“’Di kami makapaniwala!”
These are the words of the two sons of Primitivo Dominador Geronimo, whose father had the chance to see the Pope last January 18, 2015 at Luneta (formerly Rizal Park). But this isn’t even the most remarkable part of the story.
75-year-old Primitivo Dominador Geronimo, simply known to many as Mang Primo, is a cripple. Partially paralyzed from the hips down, all he can do is lift his legs when his sons give him a bath, which is already a piece of good fortune despite his case.
“I personally think it was a miracle.”
Indeed, Danilo, Mang Primo’s oldest son, was spot on. Despite the jam-packed crowd—peaking at six million—Danilo and his younger brother, Ramil, were able to get their father through it and secure a position where the Pope’s “jeepmobile” would eventually pass thanks to the cooperative and helpful actions of people there. It took hours for them to wait there, and Danilo and Ramil were easily getting exhausted, while their father remained energetic and lively, eagerly anticipating the arrival of the Pope.
The crowd went fanatical when they first saw a glimpse of the jeep. Their screams almost impossibly got even louder when it slowly made its way through the path it was assigned to take. Danilo and Ramil regained their vigour when the Pope drew closer. But no one got more thrilled than their father, Mang Primo. In spite of the ten years that his feet had not touched the ground, he was able to muster and gather all of his will and stood up, desperately trying to reach for Pope Francis’s hand even for just half a second. He didn’t however.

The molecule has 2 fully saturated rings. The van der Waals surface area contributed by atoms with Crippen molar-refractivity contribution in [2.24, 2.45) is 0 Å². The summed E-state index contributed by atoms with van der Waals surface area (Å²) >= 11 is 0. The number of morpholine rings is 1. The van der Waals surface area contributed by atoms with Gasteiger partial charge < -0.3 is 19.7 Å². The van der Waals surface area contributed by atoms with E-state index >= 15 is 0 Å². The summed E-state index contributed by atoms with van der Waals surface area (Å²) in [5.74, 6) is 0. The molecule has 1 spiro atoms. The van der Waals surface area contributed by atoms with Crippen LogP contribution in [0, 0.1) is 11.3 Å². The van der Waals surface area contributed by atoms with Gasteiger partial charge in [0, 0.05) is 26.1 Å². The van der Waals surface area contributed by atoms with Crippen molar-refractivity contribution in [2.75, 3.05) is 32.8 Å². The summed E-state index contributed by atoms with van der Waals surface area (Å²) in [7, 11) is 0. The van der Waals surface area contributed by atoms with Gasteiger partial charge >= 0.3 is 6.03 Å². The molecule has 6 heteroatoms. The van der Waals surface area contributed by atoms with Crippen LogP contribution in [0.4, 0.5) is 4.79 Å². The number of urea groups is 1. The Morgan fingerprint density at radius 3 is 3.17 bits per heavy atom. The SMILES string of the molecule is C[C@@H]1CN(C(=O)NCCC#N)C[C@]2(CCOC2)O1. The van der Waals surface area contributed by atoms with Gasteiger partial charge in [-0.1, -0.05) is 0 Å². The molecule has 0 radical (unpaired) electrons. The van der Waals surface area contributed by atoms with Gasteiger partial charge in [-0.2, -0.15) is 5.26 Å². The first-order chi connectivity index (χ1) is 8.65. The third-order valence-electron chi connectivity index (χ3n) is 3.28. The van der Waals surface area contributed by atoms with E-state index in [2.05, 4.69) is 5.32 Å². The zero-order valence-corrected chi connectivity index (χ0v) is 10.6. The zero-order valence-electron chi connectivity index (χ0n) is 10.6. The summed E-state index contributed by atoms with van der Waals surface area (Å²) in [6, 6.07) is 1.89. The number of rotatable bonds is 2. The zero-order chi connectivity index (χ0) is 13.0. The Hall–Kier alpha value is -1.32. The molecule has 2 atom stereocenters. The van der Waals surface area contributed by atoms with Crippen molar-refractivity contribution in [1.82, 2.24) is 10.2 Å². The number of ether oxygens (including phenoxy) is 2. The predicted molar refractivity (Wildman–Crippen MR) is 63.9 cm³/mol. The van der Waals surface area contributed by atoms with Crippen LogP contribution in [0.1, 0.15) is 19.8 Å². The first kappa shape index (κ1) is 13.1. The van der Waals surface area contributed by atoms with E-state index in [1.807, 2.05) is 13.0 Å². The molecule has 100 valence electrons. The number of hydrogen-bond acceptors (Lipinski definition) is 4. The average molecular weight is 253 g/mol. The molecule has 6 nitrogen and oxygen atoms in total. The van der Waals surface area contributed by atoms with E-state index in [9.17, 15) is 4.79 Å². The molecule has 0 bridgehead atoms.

Nobody from the family expected anything like it to happen, especially because the doctors told them it was highly unlikely for it to happen considering the muscles in his legs have slowly weakened because of being unused.
“’Di na nga namin nagawang picturan e,” Ramil said, when I asked him for a verification that it actually happened. “Lahat talaga kami nagulat. ‘Di kami makapaniwala.” He then told me that they kept cheering their father on, and that the people beside them momentarily stood there in awe as well, their jaws dropping to the floor, eyes wide open, marvelling at the miracle that was Mang Primo.
It was truly a very memorable moment for the family, and especially, Mang Primo himself. When I asked him about the feeling of being able to stand up again after a decade, all he could do was smile and laugh. I saw the twinkles in his eyes, like he was replaying that scene over and over again in his head. He got teary-eyed too, finally saying, “Hinding-hindi ko makakalimutan ‘yon.”
Unfortunately, the mainstream media wasn’t able to cover this story. I definitely understand why, however. The main focus was on the Pope himself. Nevertheless, the people being touched by the Pope—whether figuratively or literally—should have also been represented.